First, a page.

Feature Article | 7 October 2008 21:28 CET
A JOURNEY TO MY ROOTS by CAMERON DUODU
AN AUDIENCE WITH OSAGYEFUO AMOATIA OFORI PANIN By CAMERON DUODU*
(*an edited version of an article in The Ghanaian Times 7 October 2008)
The association of Akyem Abuakwa nationals in London to which I belong is called Susu Biribi (Think About Something That Is Positive.)
It is one of the most ardently loyal Akyem Abuakwa institutions that I know of. Not too long after the current Okyenhene, Osagyefuo Amoatia Ofori Panin, had been elevated to the Ofori Panin Stool (in October 1999) the association was informed that the Osagyefuo was to pay a visit to London, accompanied by some of his important Wing Chiefs.
Off its own bat, the association set up committees to plan how the visit could be made memorable and ended up by going to rent a brand-new apartment in a luxurious new London development near the docklands, and invited the Okyenhene to occupy it with his entourage.
Susu Biribi also hired a hotel banqueting hall to host a special dinner/dance for Osagyefuo and his entourage. These expenses ate into the funds we collect to provide for the welfare of the membership when the need arises. But no-one objected: we felt it as a duty to the state that gave us birth.
The members of the association who hail from Asiakwa, in the ‘Nifa’ or rightwing division, invited one of the Wing Chiefs who accompanied the Osagyefo — the Asiakwahene or Nifahene, Agyemang Ababio, who was then 92 years of age — to become the personal guest of one of our members, Mr Akwasi Asamoah. This was because we considered that he was of too advanced an age to be allowed to encumber anyone other than one of his own subjects. For, as children, it had been drummed into us that ‘Osiakwani, wani abue!’ (a son of Asiakwa is one whose eyes were open. i.e. a discreet person.) When we took him in, some people didn’t understand it. But we knew what we were about.
Anyway, these memories flooded back into my mind when I accompanied the president of Susu Biribi one Saturday evening, to go and pay our respects to Osagyefuo, who was, again, on a short visit to London.
Those of our countrymen who do not quite understand chieftaincy often marvel at the ‘fuss’ they think we make over our chiefs. What they probably don’t fully realise, maybe because they were brought up in different circumstances, is that if you are raised in modst decent town in Ghana, like Asiakwa, everything revolves around the chief, and I mean everything. When it is necessary to go and clear the paths of weeds, it is the chief who orders dawuro [gongong] to be beaten to announce that the task is about to begin. And our most exciting days — at the Ohum or Odwira Festivals, for instance — reached a climax when the chief sat in his palanquin and was carried around the streets of our town, ‘dancing’ from up there.
As he passed by and everyone hailed him, one got a sense of community that could not be duplicated by anything else. A football match, for instance, was more exciting all right. But you took sides and supported one team against the other. At a traditional festival, you were one with everybody. And it felt great. But, of course, it is the actual DEEDS of a chief that makes him to be really respected in his own right — as against the inherited reverence (which is, of course, directed at the institution or Stool, not the individual.)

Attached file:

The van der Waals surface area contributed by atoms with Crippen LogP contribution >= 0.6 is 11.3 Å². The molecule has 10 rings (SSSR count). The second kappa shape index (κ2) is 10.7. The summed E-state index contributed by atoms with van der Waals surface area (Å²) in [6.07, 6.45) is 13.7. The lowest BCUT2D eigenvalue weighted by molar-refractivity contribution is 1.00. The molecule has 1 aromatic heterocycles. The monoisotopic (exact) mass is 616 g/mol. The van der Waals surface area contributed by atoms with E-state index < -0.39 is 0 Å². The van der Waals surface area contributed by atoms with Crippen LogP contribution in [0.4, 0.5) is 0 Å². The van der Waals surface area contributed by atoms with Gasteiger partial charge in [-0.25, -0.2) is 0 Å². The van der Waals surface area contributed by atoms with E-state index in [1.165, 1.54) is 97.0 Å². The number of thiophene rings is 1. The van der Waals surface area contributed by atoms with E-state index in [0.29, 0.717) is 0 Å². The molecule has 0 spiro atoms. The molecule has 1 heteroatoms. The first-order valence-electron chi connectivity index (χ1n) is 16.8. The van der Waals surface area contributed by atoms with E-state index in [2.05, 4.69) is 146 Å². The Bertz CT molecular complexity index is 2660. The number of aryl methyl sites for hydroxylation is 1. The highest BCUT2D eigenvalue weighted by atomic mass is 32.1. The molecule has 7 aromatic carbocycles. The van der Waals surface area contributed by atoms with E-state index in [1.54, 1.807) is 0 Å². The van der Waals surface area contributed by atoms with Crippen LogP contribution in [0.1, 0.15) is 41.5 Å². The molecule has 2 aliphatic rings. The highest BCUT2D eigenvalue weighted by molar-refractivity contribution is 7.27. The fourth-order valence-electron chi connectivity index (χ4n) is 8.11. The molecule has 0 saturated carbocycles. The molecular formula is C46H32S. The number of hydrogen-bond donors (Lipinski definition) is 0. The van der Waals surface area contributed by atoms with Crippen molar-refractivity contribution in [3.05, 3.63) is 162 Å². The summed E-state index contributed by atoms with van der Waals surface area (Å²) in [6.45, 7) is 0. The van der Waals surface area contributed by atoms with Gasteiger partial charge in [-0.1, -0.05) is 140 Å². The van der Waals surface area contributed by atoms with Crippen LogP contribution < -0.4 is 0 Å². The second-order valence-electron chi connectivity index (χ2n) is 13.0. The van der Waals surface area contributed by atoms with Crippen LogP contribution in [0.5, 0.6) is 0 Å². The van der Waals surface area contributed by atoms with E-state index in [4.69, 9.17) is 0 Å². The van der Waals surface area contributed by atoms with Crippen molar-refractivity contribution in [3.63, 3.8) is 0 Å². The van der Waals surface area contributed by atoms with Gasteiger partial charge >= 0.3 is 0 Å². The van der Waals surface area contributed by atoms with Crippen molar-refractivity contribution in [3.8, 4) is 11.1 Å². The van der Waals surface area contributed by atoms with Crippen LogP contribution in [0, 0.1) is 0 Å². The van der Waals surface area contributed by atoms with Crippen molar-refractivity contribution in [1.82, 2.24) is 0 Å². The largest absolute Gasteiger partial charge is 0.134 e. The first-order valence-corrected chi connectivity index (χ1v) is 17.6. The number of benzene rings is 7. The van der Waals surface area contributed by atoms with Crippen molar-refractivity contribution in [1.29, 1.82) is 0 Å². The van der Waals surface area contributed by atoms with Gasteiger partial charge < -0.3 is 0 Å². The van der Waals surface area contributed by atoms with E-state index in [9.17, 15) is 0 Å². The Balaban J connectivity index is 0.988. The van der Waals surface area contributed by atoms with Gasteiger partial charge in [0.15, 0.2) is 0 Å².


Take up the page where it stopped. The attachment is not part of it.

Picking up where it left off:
Our audience with Osagyefuo on Saturday4 October 2008 was free-wheeling and conducted in an absolutely comfortable atmosphere, for the Osagyefuo, as usual, was totally unpretentious. I shall try and summarise some of the ideas that emerged from our discussions.
1. Why is it that the NPP Government, which is full of very intelligent people, allows itself to do things like building a road in sections, with good parts at each end, whist the middle is as rotten as could be? Look at the Accra-Kumase road, for example. There are good parts from Accra to Nsawam, then very bad parts, and then, nearer to Kumase, some very good parts once again. What sin has ‘the middle’ part of the road committed against anyone? Driving on a good road, with the adrenalin flowing, and changing suddenly into a slow crawl, during which one dodges deep holes in the road, adds to the strain of driving, forces one to lose concentration, and contributes to accidents.
Our country is 51 years old and we can’t build ourselves a motorway of a mere 180 miles or so, between its two most important towns, Accra and Kumasi? Even the ‘good parts’ — why are they not divided into proper, barrier-sectioned, two-three lane motorways, where vehicles going in one direction cannot meet other vehicles going in the opposite direction, and collide headlong with them as so often happens? (*This was written seven years ago, as at October 2015! Yet the situation has hardly changed.)
Why don’t we have hard shoulders where broken down vehicles can be parked to prevent other vehicles running into their backs, as so often happens on our roads, with horrendous fatalities resulting from
such shocking accidents?
We are constantly hearing of collisions in which tens of people die. Doesn’t that tell us something? Or do we think it is the gods punishing us? How can a people’s government of the type that the NPP is supposed to represent, undertake development projects that only serve to kill the very people the government has sworn to serve? It is an example of what is called disconnect. And it is shameful beyond words.